Unit Plans and Ideas

A place to find out what everyone else has been planning and creating. Feel free to check out the other grades for some inspiration!

First 2 Weeks


MAKING CONNECTIONS WITH EACH OTHER


Stage 1 – Desired Results
Goals -Establish course as both rigorous and academically relevant -Familiarize students with technology (Blogs) -Acknowledge students as writers (not "aspiring writers") -Introduce options for alternate forms of expression (pictures, diagrams, etc...) -Model problem solving skills through writing (articulating thought processes) -Motivate students to become prolific in their writing -Establish comfortable environment for peer criticism -Emphasize the importance of audience and purpose in writing (RAFT activities) Activities -Case studies, magazines/newspapers, role-playing writing exercises --> Problem solving -"Pizza box portfolio" -->Writing -"Translate" technical instruction manual into another literary form--> Comic, prose, poetry, etc... -Introduce blogging as regular and continuous activity -Model own writing whenever possible --> more comfortable writing environment -Continuous "small" writing tasks --> Journals, lit letters, etc...

Essential Questions:

• What will the Connections class entail?
• What types of writing will the students participate in?
• How will the writing be assessed?
• What skills do we need to be successful this year?
• What are the goals for the writing assignments?

Students Will Know:

• That there are many different ways to express ideas.
• The most important aspect of writing for Connections will be the ability to express ideas clearly.
• How to think critically.

Students Will Be Able To:

• Understand the requirements and format for different writing assignments
• Use a variety of writing assignments to convey information about themselves
• Think critically to analyze written expression from other authors
• Use one of the writing strategies to express their understanding of the American Dream

Content Standards:

Social Studies: • Use critical thinking to interpret pov and content • Analyze data in order to see persons and events in context • Use effective strategies for locating information • Summarize information in written, graphic and oral forms Math: • Describe these situations mathematically • Use multiple representations Language Arts: • Write for different purposes and audiences • Gather, select and organize information appropriate to a topic, task, and audience • Use a variety of strategies to organize writing • Use relevant graphics in writing Stage 2 – Assessment Evidence Performance Tasks:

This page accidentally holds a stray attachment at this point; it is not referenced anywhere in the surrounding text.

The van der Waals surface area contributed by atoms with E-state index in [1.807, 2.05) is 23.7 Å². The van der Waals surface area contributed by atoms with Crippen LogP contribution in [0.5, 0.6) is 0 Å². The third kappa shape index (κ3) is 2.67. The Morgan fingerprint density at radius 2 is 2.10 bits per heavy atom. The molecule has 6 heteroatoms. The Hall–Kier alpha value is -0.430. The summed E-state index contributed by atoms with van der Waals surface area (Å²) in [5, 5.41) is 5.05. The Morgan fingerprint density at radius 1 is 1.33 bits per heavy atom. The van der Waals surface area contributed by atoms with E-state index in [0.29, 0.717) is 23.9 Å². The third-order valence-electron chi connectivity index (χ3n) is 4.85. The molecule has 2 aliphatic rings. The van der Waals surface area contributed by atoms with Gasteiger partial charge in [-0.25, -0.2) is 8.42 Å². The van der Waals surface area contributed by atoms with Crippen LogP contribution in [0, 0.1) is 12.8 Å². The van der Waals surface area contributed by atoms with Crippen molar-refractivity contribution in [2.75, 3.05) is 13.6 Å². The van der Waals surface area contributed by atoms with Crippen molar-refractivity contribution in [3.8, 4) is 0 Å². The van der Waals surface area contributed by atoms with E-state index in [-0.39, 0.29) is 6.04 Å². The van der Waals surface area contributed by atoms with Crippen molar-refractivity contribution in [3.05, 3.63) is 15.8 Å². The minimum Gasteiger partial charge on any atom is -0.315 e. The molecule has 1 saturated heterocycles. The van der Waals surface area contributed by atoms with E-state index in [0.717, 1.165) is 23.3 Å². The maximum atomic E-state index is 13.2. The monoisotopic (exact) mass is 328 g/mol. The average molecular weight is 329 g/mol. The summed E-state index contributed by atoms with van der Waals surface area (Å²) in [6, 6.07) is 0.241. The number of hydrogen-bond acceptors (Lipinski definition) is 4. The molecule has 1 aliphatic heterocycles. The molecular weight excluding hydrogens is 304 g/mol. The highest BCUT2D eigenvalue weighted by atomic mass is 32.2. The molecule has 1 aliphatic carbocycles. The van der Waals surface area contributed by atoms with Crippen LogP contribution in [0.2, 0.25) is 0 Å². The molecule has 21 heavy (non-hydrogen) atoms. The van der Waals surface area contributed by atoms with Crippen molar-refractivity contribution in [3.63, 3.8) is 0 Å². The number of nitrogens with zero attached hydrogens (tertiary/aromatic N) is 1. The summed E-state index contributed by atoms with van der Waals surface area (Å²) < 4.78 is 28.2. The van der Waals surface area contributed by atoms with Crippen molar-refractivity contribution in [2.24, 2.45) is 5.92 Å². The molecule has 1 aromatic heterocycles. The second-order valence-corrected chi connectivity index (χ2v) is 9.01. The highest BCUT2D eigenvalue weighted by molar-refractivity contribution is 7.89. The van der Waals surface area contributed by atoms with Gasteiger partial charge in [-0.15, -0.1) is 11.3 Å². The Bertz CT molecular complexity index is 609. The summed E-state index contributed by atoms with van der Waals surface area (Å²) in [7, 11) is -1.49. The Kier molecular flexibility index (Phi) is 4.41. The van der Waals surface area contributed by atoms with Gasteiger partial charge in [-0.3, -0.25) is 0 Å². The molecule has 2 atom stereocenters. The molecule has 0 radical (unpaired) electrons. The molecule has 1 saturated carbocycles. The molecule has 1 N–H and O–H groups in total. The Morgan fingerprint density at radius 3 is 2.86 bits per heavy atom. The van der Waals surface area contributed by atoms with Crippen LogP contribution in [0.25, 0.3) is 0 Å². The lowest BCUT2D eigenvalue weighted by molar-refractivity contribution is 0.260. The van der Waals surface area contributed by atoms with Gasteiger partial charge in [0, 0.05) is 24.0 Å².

• Who I am - getting to know you survey/visual
  • Read and listen to Harry Chapin song, "Flowers are Red", discuss how the song relates to Connections, thinking outside the box, tolerance, etc.
  • read "How to Get an A in English" by AVI and stress that in this class ideas are more important than Mechanics, Usage, Grammar, Etc. yet, all of those things are still important when a book is published for a larger audiences.
    • Compare and contrast the "How to get an A in English Story" with a publish book written by AVI
    • How are the audiences different for each of the above?
    • How do we write differently for different audiences?
    • How did AVI "earn" the A at the end?
  • Multiple Intelligence and Learning Styles Survey and Graphs
  • Comic Strip - If you could become a super hero, what would your name be? What would you superpower(s) be? Create a comic strip of a day in your life as a superhero.
  • Create a trading card of yourself. Include:
    • Your Full name
    • Your nickname
    • a symbol that represents you or a picture of yourself on the front
    • Your birthday
    • Place of birth
    • Hobbies
    • any statistic you would like to share about yourself ie. # of pizzas you can eat at one sitting
    • three interesting facts about your life
  • Campaign Poster - Create a campaign poster in which you are running for a specific position based on your interests/talents i.e. - member of the Olympic snowboarding team, lead singer for your favorite band
    • Create a slogan
    • Include the talents which will be useful for your desired position
    • Include a graphic to "sell" yourself
    • Write a 1-2 minute speech to present yourself to the class
  • One Sentence - sum up your life so far in one sentence. Post sentence strips around classroom.
  • Life Map
    • Include a specific number of events which have had a significant impact on your life
    • Use graphics/words/symbols to represent these events
    • Present your life map to the class
  • Timeline - Create a timeline of your life
    • Students will create a timeline of their lives
    • Use website dipity.com
  • RAFT - introduce the RAFT format
    • Role:Pretend you are one of your teachers from last year
    • Audience - Your connections teacher
    • Format - a letter
    • T - about you
  • Blog Entry about Yourself
    • Introduce blog procedures/format/permission slip